How to Prune Rose Bushes After Blossoming Ends


Roses provide gardeners with an annual show of color and fragrance, but only if they are cared for properly. Pruning in particular is essential for continued growth and to promote more blooms. According to Texas A&M University's Department of Horticulture, rose gardeners should not just prune their bushes while they are dormant and before blooms appear, but also after the flowers have faded. Because rose bushes are thorny, special care must be taken to prevent scratches and punctures as the job is performed, even though light, post-bloom pruning is not as labor intensive.

Step 1

Begin grooming rose bushes near the end of the growing season, usually in late summer around Labor Day, to get rid of unnecessary portions that are growing too close to each other and to make way for more aggressive pruning in the spring.

Step 2

Prune rose bushes that are dry rather than those that are still wet from dew, rain or watering to prevent the spread of diseases.

Step 3

Leave all the healthy foliage on bushes rather than deadheading the blooms or significantly cutting back on branches.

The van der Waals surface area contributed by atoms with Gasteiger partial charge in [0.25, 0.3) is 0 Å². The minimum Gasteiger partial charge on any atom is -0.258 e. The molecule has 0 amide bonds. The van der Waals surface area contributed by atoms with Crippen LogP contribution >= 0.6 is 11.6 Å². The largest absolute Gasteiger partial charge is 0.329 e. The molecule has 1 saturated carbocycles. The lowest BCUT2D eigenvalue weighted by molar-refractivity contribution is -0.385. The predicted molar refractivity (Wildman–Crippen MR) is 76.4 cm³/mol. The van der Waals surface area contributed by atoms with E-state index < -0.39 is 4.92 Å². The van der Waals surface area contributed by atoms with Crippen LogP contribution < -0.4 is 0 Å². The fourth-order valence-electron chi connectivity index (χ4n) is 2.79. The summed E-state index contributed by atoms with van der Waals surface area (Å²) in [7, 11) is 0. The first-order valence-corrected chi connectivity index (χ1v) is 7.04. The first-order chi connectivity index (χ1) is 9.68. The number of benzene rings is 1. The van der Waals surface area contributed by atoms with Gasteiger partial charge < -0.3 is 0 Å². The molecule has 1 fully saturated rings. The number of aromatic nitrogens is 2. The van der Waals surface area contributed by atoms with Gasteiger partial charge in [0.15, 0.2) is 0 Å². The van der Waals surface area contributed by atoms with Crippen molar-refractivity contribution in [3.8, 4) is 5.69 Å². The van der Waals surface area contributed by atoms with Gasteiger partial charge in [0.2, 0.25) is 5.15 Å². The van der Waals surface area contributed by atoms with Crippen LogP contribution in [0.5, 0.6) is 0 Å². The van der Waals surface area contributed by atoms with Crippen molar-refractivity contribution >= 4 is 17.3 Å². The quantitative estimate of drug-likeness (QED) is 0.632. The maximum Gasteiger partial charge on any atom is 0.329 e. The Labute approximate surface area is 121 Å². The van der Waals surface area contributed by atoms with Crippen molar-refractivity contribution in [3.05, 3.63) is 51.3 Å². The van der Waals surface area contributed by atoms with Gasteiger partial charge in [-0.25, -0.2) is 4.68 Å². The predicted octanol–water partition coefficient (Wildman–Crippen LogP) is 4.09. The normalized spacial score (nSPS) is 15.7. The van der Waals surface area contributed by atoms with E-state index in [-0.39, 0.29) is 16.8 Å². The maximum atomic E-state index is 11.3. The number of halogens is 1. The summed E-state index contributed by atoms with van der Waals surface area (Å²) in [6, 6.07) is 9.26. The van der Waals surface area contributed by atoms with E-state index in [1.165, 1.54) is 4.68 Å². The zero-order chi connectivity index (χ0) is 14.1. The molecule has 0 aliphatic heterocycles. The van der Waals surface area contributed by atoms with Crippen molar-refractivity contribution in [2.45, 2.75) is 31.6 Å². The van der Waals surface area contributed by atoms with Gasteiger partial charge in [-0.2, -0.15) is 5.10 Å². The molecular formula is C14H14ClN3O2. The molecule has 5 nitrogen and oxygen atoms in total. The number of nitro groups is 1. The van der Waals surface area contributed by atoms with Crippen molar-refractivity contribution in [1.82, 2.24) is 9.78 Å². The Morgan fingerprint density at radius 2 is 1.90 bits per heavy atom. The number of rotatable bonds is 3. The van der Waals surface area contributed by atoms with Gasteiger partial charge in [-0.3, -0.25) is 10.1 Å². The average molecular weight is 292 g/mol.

Step 4

Don leather gloves and with the loppers remove the smaller stems and growth that did not result in much foliage or flowers.

Step 5

Remove the stems that have crossed over each other during summer growth to increase air circulation and allow for more sunlight to penetrate the center of the bush. Get rid of any canes that have died.

Step 6

Prune back to two or three eye buds on ever-blooming variety laterals that grew flowers during the past year. Remove the oldest canes at their bases on plants that are established. Cut off spent blooms with hand pruners to one strong eye bud. Tie canes in place as they mature.

Step 7

Get rid of old, unproductive wood and weak canes on rambling roses and once-blooming varieties right after the flowers bloom.

Step 8

While pruning, observe the general health of each bush and keep an eye pealed for common rose bush diseases, such as powdery mildew and blackspot, and for infestations of warm weather pests such as thrips. Completely remove and discard bushes that are diseased to avoid spreading the disease to nearby bushes.

Things You'll Need

  • Hand pruners
  • Loppers
  • Leather gloves


  • Texas A&M University Department of Horticulture: Pruning Methods
  • University of California Agriculture and Natural Resources: Rose Pruning Facts
  • University of Illinois Extension: Pruning Our Roses
Keywords: fall rose pruning, purning roses, rose bush grooming

About this Author

Joy Brown is a newspaper reporter at "The Courier" and in Findlay, Ohio. She has been writing professionally since 1995, primarily in Findlay and previously at the "Galion (Ohio) Inquirer" and "Toledo City Paper." Brown holds a Bachelor of Arts in journalism and history from Miami University.